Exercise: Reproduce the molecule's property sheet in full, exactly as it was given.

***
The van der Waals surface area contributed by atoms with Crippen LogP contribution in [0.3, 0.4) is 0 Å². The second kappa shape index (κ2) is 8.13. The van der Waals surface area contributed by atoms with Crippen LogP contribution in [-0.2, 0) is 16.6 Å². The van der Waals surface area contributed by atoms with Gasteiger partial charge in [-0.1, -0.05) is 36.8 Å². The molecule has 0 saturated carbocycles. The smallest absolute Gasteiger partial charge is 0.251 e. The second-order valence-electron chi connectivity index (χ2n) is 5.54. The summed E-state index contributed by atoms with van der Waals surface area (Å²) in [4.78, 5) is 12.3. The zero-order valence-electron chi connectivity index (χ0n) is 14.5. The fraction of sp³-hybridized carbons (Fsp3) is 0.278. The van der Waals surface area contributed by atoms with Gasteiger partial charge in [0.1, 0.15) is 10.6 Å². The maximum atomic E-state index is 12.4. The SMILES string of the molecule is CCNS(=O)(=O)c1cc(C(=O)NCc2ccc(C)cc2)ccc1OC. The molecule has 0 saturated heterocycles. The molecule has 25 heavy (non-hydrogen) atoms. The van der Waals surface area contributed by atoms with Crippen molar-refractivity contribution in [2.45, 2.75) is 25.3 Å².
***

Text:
The van der Waals surface area contributed by atoms with Crippen LogP contribution in [0.3, 0.4) is 0 Å². The second kappa shape index (κ2) is 8.13. The van der Waals surface area contributed by atoms with Crippen LogP contribution in [-0.2, 0) is 16.6 Å². The van der Waals surface area contributed by atoms with Gasteiger partial charge in [-0.1, -0.05) is 36.8 Å². The molecule has 0 saturated carbocycles. The smallest absolute Gasteiger partial charge is 0.251 e. The second-order valence-electron chi connectivity index (χ2n) is 5.54. The summed E-state index contributed by atoms with van der Waals surface area (Å²) in [4.78, 5) is 12.3. The zero-order valence-electron chi connectivity index (χ0n) is 14.5. The fraction of sp³-hybridized carbons (Fsp3) is 0.278. The van der Waals surface area contributed by atoms with Gasteiger partial charge in [0.1, 0.15) is 10.6 Å². The maximum atomic E-state index is 12.4. The SMILES string of the molecule is CCNS(=O)(=O)c1cc(C(=O)NCc2ccc(C)cc2)ccc1OC. The molecule has 0 saturated heterocycles. The molecule has 25 heavy (non-hydrogen) atoms. The van der Waals surface area contributed by atoms with Crippen molar-refractivity contribution in [2.45, 2.75) is 25.3 Å².